The boys follow Captain Underpants as he makes a quick run through the neighborhood to collect underwear from clotheslines, before returning to the school. He shoots the underwear into the open mouths of the toilets, but they just swallow them. The boys realize there is only one thing disgusting enough to stop the talking toilets: cafeteria food. Using underpants as slingshots, they hurl globs of creamed chipped beef into the mouths of the toilets. The toilets become sick and spew out everything they’ve swallowed.

Just when things seem to be under control, the Turbo Toilet 2000 crashes through the door of the school. When Captain Underpants tries to give him a wedgie, the gigantic toilet swallows him. The boys rush to draw a new character, the Incredible Robo-Plunger, and they bring him to life with Melvin’s machine. The new hero thrusts a plunger into the mouth of the Turbo Toilet 2000 and retrieves Captain Underpants.

Having gotten wet in the toilet, Mr. Krupp is revived. He’s confused about what’s happened and embarrassed to be wearing nothing but underwear. He’s afraid he’ll lose his job. The boys promise that if he will cancel their suspension, they will make the Robo-Plunger clean up the mess. After they do, George and Harold also get to be principals for a day. They throw a gigantic party on the playground, while the teachers are forced to stay in the classroom and write sentences on the board.

When Mr. Krupp learns that the kids paid for their party by selling all the furniture in the teacher’s lounge, he starts to get angry again. Then another teacher happens to snap her fingers. Mr. Krupp once again becomes Captain Underpants and rushes off in his skivvies shouting his triumphant cry of “tra-la-laaaa!”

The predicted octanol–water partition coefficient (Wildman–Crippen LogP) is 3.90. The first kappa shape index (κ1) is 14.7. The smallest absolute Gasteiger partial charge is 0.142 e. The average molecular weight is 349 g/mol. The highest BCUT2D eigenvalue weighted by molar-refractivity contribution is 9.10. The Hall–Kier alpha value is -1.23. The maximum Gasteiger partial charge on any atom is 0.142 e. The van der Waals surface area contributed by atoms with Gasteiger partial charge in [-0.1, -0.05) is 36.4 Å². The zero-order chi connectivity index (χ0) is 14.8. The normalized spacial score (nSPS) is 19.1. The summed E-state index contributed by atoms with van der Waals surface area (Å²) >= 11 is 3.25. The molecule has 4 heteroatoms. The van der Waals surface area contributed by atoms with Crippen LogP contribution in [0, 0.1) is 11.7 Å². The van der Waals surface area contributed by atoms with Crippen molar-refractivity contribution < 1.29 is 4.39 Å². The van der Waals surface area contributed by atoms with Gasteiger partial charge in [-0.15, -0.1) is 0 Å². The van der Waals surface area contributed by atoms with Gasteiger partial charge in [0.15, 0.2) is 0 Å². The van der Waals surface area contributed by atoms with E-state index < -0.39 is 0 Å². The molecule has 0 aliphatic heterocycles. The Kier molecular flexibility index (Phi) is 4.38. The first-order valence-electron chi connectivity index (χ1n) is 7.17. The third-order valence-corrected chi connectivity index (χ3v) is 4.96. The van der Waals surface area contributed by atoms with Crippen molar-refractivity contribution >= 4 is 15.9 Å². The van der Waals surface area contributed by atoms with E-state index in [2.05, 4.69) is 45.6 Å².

Christian Beliefs


Other Belief Systems


Authority Roles

The teachers, who dislike Harold and George for their pranks, laugh and cheer when the boys are expelled. Principal Krupp will stop at nothing to catch the boys at their pranks. When Krupp becomes Captain Underpants, he and the boys work together to fight bad guys.


The Lord’s name is used in vain once. Two sections jokingly tell readers that extreme graphic violence will appear on the forthcoming pages. Battles ensue on those pages, but they are not graphic.



Discussion Topics

Get free discussion questions for this book and others, at FocusOnTheFamily.com/discuss-books.

Additional Comments/Notes

Bathroom humor: Underpants are mentioned frequently. Underpants become slingshots to take down victims, and the hero is also known to have Wedgie Power. The talking toilets throw up after being fed school cafeteria food. The boys consider creating a giant robot shaped like a urinal called The Urinator, but they realize they’re pushing it since this is a children’s book. As the Robo-Plunger is pummeling the Turbo Toilet 2000, the boys say he’s kicking the Turbo Toilet’s tushy. Silly cartoon drawings, which appear frequently throughout the book, depict Captain Underpants as a pudgy, bald man wearing fitted white briefs and a red cape. The large underpants never reveal any hint of the anatomy beneath.

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Book reviews cover the content, themes and worldviews of fiction books, not their literary merit, and equip parents to decide whether a book is appropriate for their children. The inclusion of a book's review does not constitute an endorsement by Focus on the Family.